This year's Community Trees display inside the Robert R. McCormick House at Cantigny Park in Wheaton features at least one tree decked out in red, white and blue.
Another is decorated with ornaments handmade by children with hearing challenges.
If you goWhat: Community Trees
Where: Robert R. McCormick House at Cantigny Park, 1S151 Winfield Road, Wheaton
When: 10 a.m. to 4 p.m. Tuesdays through Sundays, Nov. 17 through Dec. 30; closed Mondays and Nov. 23, Nov. 24, Dec. 24 and Dec. 25
Admission: Free with $5 per vehicle parking fee
In all, seven Christmas trees are twinkling and adding holiday cheer to the library, drawing room and hallways at the historic landmark museum, a mansion Col. McCormick and his family once called home.
The annual exhibit opened Friday and continues through Saturday, Dec. 30, at the museum, 1S151 Winfield Road, Wheaton.
"We've been doing this for seven years; 2010 was our first year," said Will Buhlig, interim director of the McCormick House.
Each artificial tree, supplied by Cantigny, is assigned to a charity to decorate and carry out a theme. Strings of white lights also are provided to each group.
The charities selected represent causes that were close to McCormick's heart, Buhlig said.
"Their missions have to align with what the McCormick Foundation gives to -- families, education, veterans," Buhlig said. "We know Col. McCormick loved animals, so we do animal causes."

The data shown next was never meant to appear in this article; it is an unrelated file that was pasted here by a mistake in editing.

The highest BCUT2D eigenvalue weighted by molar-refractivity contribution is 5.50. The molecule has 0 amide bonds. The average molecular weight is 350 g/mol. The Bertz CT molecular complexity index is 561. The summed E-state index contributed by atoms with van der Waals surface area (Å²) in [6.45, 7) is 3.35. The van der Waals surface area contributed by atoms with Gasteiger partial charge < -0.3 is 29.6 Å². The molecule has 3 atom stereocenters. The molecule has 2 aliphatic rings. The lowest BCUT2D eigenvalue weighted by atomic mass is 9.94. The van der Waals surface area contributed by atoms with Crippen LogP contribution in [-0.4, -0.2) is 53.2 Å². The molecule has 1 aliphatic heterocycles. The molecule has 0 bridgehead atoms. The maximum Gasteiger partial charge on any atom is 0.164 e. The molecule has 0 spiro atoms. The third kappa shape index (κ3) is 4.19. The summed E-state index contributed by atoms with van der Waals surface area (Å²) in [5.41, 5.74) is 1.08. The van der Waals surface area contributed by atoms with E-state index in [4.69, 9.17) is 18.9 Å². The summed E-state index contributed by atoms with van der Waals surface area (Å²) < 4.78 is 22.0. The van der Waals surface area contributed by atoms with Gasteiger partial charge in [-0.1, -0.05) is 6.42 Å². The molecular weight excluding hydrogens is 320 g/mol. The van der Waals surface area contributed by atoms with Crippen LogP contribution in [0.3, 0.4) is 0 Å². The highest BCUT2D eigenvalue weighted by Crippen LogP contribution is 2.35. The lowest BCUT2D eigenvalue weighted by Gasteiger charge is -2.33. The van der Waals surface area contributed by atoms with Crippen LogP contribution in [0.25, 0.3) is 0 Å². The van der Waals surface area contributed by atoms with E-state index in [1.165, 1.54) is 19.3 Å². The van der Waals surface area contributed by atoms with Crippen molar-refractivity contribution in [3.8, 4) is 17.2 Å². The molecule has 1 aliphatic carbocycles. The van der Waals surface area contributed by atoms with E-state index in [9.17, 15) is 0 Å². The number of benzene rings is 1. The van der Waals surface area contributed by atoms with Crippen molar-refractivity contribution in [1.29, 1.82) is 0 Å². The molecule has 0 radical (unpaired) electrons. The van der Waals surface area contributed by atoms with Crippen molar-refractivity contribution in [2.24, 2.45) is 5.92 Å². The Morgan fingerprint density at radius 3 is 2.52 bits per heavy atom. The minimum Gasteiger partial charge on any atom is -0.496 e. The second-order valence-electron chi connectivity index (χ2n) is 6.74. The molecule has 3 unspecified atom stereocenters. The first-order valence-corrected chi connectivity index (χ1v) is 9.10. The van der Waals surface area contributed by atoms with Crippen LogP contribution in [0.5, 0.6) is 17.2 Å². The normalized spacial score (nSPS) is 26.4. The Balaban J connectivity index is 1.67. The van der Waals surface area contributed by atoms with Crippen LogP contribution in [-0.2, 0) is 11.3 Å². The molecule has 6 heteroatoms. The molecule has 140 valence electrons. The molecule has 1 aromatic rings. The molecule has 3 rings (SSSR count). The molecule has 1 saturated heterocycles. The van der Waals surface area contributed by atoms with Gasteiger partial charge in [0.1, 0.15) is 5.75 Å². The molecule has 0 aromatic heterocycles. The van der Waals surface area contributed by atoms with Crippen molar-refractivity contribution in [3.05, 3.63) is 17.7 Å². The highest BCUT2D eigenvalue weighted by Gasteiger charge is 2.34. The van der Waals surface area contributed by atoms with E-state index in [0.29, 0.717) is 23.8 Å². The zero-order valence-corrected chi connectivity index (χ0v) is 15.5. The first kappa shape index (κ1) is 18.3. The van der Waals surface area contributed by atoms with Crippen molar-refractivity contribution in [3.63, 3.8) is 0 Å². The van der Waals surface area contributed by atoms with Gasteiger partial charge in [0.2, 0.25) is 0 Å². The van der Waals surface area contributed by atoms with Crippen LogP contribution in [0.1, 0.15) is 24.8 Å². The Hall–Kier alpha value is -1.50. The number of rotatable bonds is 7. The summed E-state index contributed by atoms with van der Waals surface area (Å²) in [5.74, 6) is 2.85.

Each organization receives a $2,500 grant from the McCormick Foundation and all donations received from museum visitors, he said. An additional grant of $2,500 will be presented to the organization that decorates the tree visitors vote as their favorite, he said.
An 8-year-old nonprofit that assists military veterans in need, Naperville Responds for Our Veterans, went with a patriotic tree theme.
"We tried to incorporate as many red, white and blue elements as we can," President Dan Jurjovec said.
The organization helps veterans within a 20-mile radius of Naperville and has served between 100 and 200 veterans since its inception in 2009, Jurjovec said.
"We serve veterans who are in financial need with home improvement projects," he said.
Naperville Responds hires licensed contractors to install wheelchair ramps and repair and replace items such as broken furnaces and water heaters and leaking roofs, he said.
"We're taking care of some significant home repair needs," he said.
Veterans often are reluctant to seek help, he said, so the group reaches out through veterans groups such as the Fox Valley Veterans Breakfast Club.
"They're kind of trained and programmed not to raise their hand and say, 'I need help.' Their pride is on the line," he said. "We're constantly reaching out and connecting with new groups."
Child's Voice, an organization that provides services for children with hearing impairment, is based in Wood Dale and Chicago.
"We teach children with hearing loss how to listen, to speak and succeed," said Dana Petrie, advancement manager.
She said the group decorated a tree with handmade artwork.
"Our kids made ornaments," she said. "This is our first year. We're super excited and very thankful to Cantigny for choosing us."
The exhibit also will include trees decorated by 360 Youth Services of Naperville, the National Alliance on Mental Illness-DuPage, the Wheaton League of Women Voters Education Fund, The Resiliency Institute and World Relief DuPage/Aurora.